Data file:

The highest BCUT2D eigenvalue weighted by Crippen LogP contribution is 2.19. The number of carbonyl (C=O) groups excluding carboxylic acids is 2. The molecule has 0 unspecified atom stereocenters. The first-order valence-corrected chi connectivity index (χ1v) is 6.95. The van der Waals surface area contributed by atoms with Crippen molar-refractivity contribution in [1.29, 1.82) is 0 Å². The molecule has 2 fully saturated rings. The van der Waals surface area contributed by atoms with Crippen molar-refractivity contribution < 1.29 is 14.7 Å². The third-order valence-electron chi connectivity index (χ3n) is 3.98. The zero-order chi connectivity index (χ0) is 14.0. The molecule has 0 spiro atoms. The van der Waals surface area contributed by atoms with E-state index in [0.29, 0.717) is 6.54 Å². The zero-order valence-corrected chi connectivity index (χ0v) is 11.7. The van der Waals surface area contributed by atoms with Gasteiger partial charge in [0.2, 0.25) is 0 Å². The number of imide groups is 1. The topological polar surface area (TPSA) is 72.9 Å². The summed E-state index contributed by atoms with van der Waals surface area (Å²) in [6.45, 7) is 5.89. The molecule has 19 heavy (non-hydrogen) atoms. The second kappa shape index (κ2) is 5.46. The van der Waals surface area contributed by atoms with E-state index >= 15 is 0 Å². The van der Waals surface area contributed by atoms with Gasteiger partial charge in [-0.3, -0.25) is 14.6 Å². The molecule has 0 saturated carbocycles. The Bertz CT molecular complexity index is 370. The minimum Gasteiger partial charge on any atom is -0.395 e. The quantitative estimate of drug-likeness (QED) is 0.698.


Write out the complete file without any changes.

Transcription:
The highest BCUT2D eigenvalue weighted by Crippen LogP contribution is 2.19. The number of carbonyl (C=O) groups excluding carboxylic acids is 2. The molecule has 0 unspecified atom stereocenters. The first-order valence-corrected chi connectivity index (χ1v) is 6.95. The van der Waals surface area contributed by atoms with Crippen molar-refractivity contribution in [1.29, 1.82) is 0 Å². The molecule has 2 fully saturated rings. The van der Waals surface area contributed by atoms with Crippen molar-refractivity contribution < 1.29 is 14.7 Å². The third-order valence-electron chi connectivity index (χ3n) is 3.98. The zero-order chi connectivity index (χ0) is 14.0. The molecule has 0 spiro atoms. The van der Waals surface area contributed by atoms with E-state index in [0.29, 0.717) is 6.54 Å². The zero-order valence-corrected chi connectivity index (χ0v) is 11.7. The van der Waals surface area contributed by atoms with Gasteiger partial charge in [0.2, 0.25) is 0 Å². The number of imide groups is 1. The topological polar surface area (TPSA) is 72.9 Å². The summed E-state index contributed by atoms with van der Waals surface area (Å²) in [6.45, 7) is 5.89. The molecule has 19 heavy (non-hydrogen) atoms. The second kappa shape index (κ2) is 5.46. The van der Waals surface area contributed by atoms with E-state index >= 15 is 0 Å². The van der Waals surface area contributed by atoms with Gasteiger partial charge in [-0.3, -0.25) is 14.6 Å². The molecule has 0 saturated carbocycles. The Bertz CT molecular complexity index is 370. The minimum Gasteiger partial charge on any atom is -0.395 e. The quantitative estimate of drug-likeness (QED) is 0.698.